Virtual Base Classes Must Have a Default Constructor

Virtual Base Classes Must Have a Default Constructor

Virtual inheritance imposes several restrictions. One of them is that you cannot use a class that has no default constructor as a virtual base class. Consider the following program:

 struct A{ A(int n) {} // no default ctor};struct B: public virtual A // virtual inheritance{ B(): A(5) {}};struct C: public B{};int main(){ C c; //compilation error: "Cannot find default constructor      //to initialize base class 'A'."}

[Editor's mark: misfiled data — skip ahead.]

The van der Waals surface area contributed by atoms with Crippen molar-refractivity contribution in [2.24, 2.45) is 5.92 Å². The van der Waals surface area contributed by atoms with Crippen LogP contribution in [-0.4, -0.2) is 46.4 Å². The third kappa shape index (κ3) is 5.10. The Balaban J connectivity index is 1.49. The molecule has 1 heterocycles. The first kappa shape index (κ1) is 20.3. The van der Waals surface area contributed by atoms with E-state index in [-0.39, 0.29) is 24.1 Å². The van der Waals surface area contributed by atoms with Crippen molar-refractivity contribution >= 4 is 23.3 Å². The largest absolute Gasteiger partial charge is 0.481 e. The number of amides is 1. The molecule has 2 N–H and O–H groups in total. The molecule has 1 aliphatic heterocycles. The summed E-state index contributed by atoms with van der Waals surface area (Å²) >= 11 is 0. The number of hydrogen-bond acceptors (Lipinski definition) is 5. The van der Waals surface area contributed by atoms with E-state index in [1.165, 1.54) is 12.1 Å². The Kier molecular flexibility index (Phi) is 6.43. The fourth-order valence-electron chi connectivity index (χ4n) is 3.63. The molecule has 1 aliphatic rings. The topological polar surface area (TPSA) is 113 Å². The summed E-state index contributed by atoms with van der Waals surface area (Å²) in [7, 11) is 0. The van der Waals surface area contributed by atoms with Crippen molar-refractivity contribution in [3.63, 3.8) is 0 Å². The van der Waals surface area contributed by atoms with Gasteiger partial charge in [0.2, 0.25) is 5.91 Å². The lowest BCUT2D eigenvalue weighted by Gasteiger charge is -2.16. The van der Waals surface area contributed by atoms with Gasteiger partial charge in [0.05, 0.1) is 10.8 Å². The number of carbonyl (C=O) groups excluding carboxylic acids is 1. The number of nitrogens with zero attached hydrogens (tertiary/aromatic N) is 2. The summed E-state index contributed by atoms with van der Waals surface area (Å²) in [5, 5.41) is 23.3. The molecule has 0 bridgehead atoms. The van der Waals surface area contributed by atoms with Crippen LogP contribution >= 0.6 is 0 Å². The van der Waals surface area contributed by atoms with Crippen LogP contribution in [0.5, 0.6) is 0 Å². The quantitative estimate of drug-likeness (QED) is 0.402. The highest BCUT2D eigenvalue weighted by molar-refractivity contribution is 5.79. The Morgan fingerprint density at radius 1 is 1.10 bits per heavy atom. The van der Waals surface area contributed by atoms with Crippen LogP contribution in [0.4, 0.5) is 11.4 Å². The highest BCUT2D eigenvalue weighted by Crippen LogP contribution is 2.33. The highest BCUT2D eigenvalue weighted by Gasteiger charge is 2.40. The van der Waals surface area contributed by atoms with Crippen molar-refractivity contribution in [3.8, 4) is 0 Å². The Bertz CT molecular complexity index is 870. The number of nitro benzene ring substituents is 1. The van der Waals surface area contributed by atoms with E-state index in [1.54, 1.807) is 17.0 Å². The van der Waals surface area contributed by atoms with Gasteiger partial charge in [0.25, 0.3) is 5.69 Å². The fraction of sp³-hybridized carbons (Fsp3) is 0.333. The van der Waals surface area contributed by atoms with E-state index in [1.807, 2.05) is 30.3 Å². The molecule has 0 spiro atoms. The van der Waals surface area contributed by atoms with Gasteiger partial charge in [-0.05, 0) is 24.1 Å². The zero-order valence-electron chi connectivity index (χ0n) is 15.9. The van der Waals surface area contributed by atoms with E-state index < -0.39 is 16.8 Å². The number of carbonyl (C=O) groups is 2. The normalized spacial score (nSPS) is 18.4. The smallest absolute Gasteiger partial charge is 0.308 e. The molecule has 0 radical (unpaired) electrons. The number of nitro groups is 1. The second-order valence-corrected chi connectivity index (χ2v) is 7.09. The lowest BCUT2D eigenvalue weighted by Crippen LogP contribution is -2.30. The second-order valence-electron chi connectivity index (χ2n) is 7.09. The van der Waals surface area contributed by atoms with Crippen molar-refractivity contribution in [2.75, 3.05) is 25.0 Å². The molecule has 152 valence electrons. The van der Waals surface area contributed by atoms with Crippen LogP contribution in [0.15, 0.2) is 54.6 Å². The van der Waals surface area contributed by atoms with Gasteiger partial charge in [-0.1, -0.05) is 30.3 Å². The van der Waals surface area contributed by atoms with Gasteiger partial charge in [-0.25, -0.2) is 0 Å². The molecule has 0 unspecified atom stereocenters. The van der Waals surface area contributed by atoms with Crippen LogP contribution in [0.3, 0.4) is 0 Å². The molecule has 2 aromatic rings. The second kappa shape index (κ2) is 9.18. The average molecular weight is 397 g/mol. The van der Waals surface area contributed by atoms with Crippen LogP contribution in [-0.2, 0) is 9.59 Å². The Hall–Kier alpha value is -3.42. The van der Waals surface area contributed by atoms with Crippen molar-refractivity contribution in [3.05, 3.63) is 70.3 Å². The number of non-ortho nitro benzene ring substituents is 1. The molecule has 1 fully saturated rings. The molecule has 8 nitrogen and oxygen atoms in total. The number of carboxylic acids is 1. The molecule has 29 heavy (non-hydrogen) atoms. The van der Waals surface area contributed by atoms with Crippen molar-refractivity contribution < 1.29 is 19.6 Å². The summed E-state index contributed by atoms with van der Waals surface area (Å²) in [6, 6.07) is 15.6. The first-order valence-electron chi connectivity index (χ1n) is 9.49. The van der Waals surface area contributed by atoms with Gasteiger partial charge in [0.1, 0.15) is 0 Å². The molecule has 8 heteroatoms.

Had we used plain inheritance instead of virtual inheritance, this program would compile without a hitch. Why does C++ mandate that a virtual base class have a default constructor? The problem is that only a single instance of a virtual base class exists in a hierarchy. If A served as a virtual base of several classes, each of which passing a different argument to A’s constructor, the compiler wouldn’t know which argument list to choose. This problem doesn’t exist with non-virtual base classes because there may be multiple instances of the base subobject in this case.


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